7. Donovan J, Goldstein BG, Goldstein AO, Hordinsky M, Ofori AO. Treatment of Androgenetic Alopecia in Men. In: Post TW, ed. UpToDate. Waltham, MA: UpToDate. https://www.uptodate.com/contents/treatment-of-androgenetic-alopecia-in-men.Last updated: February 7, 2017. Accessed: May 29, 2017.
  8. McMichael A, Hordinsky M, Ofori AO. Female Pattern Hair Loss (Androgenetic Alopecia in Women): Treatment and Prognosis. In: Post TW, ed. UpToDate. Waltham, MA: UpToDate. https://www.uptodate.com/contents/female-pattern-hair-loss-androgenetic-alopecia-in-women-treatment-and-prognosis.Last updated: July 20, 2017. Accessed: July 26, 2017.
  9. Donovan J, Goldstein BG, Goldstein AO, Hordinsky M, Ofori AO. Androgenetic Alopecia in Men: Pathogenesis, Clinical Features, and Diagnosis. In: Post TW, ed. UpToDate. Waltham, MA: UpToDate. https://www.uptodate.com/contents/androgenetic-alopecia-in-men-pathogenesis-clinical-features-and-diagnosis.Last updated: January 19, 2017. Accessed: May 29, 2017.
  10. Pal L. Polycystic Ovary Syndrome: Current and Emerging Concepts. Springer Science & Business Media ; 2013
  11. Male pattern hair loss . http://www.dermnetnz.org/topics/male-pattern-hair-loss/. Updated: July 1, 2015. Accessed: June 19, 2017.
  12. Olszewska M, Warszawik O, Rakowska A, Słowińska M, Rudnicka L. Methods of hair loss evaluation in patients with endocrine disorders.. 61. 2010; 4 (406-11).
  13. Guo EL, Katta R. Diet and hair loss: effects of nutrient deficiency and supplement use. Dermatol Pract Concept. 2017; 7 (1): p.1-10. doi: 10.5826/dpc.0701a01 . | Open in Read by QxMD
  14. Phillips TG, Slomiany WP, Allison R. Hair Loss: Common Causes and Treatment.. Am Fam Physician. 2017; 96 (6): p.371-378.
  15. Sotiriadis DK. Hair and Nail Disorders of Childhood. Expert Rev Dermatol. 2008; 3 (6): p.677-690.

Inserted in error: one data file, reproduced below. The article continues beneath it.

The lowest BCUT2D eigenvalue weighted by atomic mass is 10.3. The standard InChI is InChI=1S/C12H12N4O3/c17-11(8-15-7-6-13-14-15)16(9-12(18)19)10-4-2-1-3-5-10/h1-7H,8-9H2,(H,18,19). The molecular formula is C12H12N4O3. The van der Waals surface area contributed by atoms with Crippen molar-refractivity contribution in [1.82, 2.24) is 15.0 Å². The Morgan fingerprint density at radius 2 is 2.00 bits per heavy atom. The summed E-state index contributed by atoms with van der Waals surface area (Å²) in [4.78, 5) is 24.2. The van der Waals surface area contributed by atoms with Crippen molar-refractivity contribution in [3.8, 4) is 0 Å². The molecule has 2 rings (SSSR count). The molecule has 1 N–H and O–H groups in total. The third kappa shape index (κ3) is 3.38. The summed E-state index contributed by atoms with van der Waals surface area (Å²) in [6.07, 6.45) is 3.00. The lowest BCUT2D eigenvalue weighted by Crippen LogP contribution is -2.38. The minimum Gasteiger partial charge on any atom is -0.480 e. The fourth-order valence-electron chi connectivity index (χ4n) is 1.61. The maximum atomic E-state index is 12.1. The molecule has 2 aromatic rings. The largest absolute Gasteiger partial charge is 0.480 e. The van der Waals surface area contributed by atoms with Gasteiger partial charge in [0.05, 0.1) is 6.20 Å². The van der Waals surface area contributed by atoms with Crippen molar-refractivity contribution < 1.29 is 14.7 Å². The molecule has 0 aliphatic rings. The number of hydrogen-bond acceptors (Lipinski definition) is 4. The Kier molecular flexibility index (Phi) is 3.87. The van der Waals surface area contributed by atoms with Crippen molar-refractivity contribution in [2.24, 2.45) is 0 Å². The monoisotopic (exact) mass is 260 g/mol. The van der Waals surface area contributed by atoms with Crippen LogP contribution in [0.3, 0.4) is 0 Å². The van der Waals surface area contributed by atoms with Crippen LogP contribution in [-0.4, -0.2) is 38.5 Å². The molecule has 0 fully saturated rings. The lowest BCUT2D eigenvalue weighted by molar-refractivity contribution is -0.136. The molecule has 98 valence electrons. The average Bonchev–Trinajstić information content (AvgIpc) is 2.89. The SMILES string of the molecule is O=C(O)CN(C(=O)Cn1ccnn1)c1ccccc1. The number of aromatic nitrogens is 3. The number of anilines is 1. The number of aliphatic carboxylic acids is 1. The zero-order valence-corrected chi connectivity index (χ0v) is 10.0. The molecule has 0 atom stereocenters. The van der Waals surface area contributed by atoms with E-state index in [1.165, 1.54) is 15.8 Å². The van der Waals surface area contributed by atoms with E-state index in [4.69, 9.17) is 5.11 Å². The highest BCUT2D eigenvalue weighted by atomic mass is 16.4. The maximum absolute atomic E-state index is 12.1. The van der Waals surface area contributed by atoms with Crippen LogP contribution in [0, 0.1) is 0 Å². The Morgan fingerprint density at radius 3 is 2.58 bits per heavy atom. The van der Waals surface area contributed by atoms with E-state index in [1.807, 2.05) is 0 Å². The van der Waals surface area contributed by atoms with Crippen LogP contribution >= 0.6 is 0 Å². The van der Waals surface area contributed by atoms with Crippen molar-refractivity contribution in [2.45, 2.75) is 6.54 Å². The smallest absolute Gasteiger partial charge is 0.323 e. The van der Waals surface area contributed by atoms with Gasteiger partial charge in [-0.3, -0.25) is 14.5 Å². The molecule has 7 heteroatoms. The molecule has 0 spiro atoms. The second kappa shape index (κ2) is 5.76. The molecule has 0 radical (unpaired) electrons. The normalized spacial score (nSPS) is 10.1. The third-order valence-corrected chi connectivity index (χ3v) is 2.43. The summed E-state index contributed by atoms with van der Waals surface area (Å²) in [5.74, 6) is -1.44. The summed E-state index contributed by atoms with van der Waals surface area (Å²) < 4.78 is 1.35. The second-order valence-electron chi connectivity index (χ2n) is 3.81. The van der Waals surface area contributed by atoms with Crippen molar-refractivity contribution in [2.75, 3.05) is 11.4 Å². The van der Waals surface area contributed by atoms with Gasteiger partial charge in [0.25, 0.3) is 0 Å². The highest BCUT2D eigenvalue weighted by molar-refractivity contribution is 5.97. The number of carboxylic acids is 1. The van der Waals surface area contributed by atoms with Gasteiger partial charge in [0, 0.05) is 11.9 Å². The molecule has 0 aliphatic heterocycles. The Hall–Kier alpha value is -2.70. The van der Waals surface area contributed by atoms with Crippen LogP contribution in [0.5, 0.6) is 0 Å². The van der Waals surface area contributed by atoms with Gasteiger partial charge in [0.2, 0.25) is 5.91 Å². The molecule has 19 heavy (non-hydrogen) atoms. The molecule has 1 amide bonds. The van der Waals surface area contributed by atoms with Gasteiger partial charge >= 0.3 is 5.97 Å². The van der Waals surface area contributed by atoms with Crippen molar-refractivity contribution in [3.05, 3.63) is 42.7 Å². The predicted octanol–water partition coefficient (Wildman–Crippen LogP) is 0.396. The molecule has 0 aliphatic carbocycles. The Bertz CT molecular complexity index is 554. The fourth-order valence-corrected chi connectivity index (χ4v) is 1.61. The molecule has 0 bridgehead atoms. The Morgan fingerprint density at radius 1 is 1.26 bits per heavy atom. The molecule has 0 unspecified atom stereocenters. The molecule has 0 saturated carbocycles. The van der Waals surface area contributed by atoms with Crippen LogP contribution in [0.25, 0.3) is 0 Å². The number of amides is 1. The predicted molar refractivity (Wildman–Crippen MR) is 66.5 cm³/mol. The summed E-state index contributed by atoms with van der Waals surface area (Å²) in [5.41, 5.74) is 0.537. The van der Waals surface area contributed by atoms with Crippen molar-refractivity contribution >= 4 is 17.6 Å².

16. Messenger AG, Dellavalle RP, Hordinsky M, Ofori AO. Clinical Manifestations and Diagnosis of Alopecia Areata. In: Post TW, ed. UpToDate. Waltham, MA: UpToDate. http://www.uptodate.com/contents/clinical-manifestations-and-diagnosis-of-alopecia-areata.Last updated: February 8, 2017. Accessed: May 29, 2017.
  17. Mounsey AL, Reed SW. Diagnosing and Treating Hair Loss. Am Fam Physician. 2009; 80 (4): p.356-362.
  18. Messenger AG, Dellavalle RP, Hordinsky M, Ofori AO. Management of Alopecia Areata. In: Post TW, ed. UpToDate. Waltham, MA: UpToDate. https://www.uptodate.com/contents/management-of-alopecia-areata.Last updated: December 23, 2016. Accessed: May 29, 2017.
  19. Khumalo NP, Mirmirani P, Hordinsky M, Ofori AO. Traction Alopecia. In: Post TW, ed. UpToDate. Waltham, MA: UpToDate. https://www.uptodate.com/contents/traction-alopecia.Last updated: May 13, 2016. Accessed: May 29, 2017.
  20. Amin S, Sachdeva S. Alopecia areata: A review. Journal of the Saudi Society of Dermatology & Dermatologic Surgery. 2013; 17 (2): p.37-45.
  21. Hair loss and its management in children. http://www.medscape.com/viewarticle/753720_6. Updated: January 1, 2011. Accessed: May 27, 2017.
  22. Alopecia (Hair Loss; Baldness). http://www.msdmanuals.com/professional/dermatologic-disorders/hair-disorders/alopecia. Updated: June 1, 2016. Accessed: May 27, 2017.
  23. Landis MN, Fowler J, Corona R. Keratosis Pilaris Atrophicans. In: Post TW, ed. UpToDate. Waltham, MA: UpToDate. https://www.uptodate.com/contents/keratosis-pilaris-atrophicans.Last updated: October 4, 2016. Accessed: May 27, 2017.
  24. Sperling LC, Hordinsky M, Ofori AO. Central Centrifugal Cicatricial Alopecia. In: Post TW, ed. UpToDate. Waltham, MA: UpToDate. https://www.uptodate.com/contents/central-centrifugal-cicatricial-alopecia.Last updated: June 6, 2016. Accessed: May 27, 2017.
  25. Shapiro J, Otberg N, Hordinsky M, Callen J, Ofori AO. Evaluation and Diagnosis of Hair Loss. In: Post TW, ed. UpToDate. Waltham, MA: UpToDate. https://www.uptodate.com/contents/evaluation-and-diagnosis-of-hair-loss.Last updated: May 23, 2017. Accessed: May 27, 2017.
  26. Blume-Peytavi U, Blumeyer A, Tosti A et al . S1 Guideline for Diagnostic Evaluation in Androgenetic Alopecia in Men, Women and Adolescents. The British Journal of Dermatology. 2011; 164 (1): p.5-15.
  27. Stevenson RE, Hall JG. Human Malformations and Related Anomalies. Oxford University Press ; 2005